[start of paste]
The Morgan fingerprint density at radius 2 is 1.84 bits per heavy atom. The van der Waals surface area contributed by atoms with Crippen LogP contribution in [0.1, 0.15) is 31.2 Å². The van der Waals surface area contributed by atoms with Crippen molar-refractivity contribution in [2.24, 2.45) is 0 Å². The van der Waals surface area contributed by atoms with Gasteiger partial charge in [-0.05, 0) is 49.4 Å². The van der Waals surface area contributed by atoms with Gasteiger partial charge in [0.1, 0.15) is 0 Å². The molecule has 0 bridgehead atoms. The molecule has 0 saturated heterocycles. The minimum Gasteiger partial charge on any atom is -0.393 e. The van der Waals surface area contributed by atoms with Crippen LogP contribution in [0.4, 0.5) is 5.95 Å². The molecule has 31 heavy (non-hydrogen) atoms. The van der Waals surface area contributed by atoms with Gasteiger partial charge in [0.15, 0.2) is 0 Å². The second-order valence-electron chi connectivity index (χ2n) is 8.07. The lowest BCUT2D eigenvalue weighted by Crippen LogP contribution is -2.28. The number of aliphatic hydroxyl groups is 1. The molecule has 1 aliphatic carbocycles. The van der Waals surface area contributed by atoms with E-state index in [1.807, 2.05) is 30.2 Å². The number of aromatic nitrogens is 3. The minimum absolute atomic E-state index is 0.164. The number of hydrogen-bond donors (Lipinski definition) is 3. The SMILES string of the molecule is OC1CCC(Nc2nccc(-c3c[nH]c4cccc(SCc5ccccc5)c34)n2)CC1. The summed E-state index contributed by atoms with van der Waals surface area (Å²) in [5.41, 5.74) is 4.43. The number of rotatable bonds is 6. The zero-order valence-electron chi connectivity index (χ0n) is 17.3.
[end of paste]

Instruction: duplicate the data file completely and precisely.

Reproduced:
The Morgan fingerprint density at radius 2 is 1.84 bits per heavy atom. The van der Waals surface area contributed by atoms with Crippen LogP contribution in [0.1, 0.15) is 31.2 Å². The van der Waals surface area contributed by atoms with Crippen molar-refractivity contribution in [2.24, 2.45) is 0 Å². The van der Waals surface area contributed by atoms with Gasteiger partial charge in [-0.05, 0) is 49.4 Å². The van der Waals surface area contributed by atoms with Gasteiger partial charge in [0.1, 0.15) is 0 Å². The molecule has 0 bridgehead atoms. The molecule has 0 saturated heterocycles. The minimum Gasteiger partial charge on any atom is -0.393 e. The van der Waals surface area contributed by atoms with Crippen LogP contribution in [0.4, 0.5) is 5.95 Å². The molecule has 31 heavy (non-hydrogen) atoms. The van der Waals surface area contributed by atoms with Gasteiger partial charge in [0.15, 0.2) is 0 Å². The second-order valence-electron chi connectivity index (χ2n) is 8.07. The lowest BCUT2D eigenvalue weighted by Crippen LogP contribution is -2.28. The number of aliphatic hydroxyl groups is 1. The molecule has 1 aliphatic carbocycles. The van der Waals surface area contributed by atoms with E-state index in [1.807, 2.05) is 30.2 Å². The number of aromatic nitrogens is 3. The minimum absolute atomic E-state index is 0.164. The number of hydrogen-bond donors (Lipinski definition) is 3. The SMILES string of the molecule is OC1CCC(Nc2nccc(-c3c[nH]c4cccc(SCc5ccccc5)c34)n2)CC1. The summed E-state index contributed by atoms with van der Waals surface area (Å²) in [5.41, 5.74) is 4.43. The number of rotatable bonds is 6. The zero-order valence-electron chi connectivity index (χ0n) is 17.3.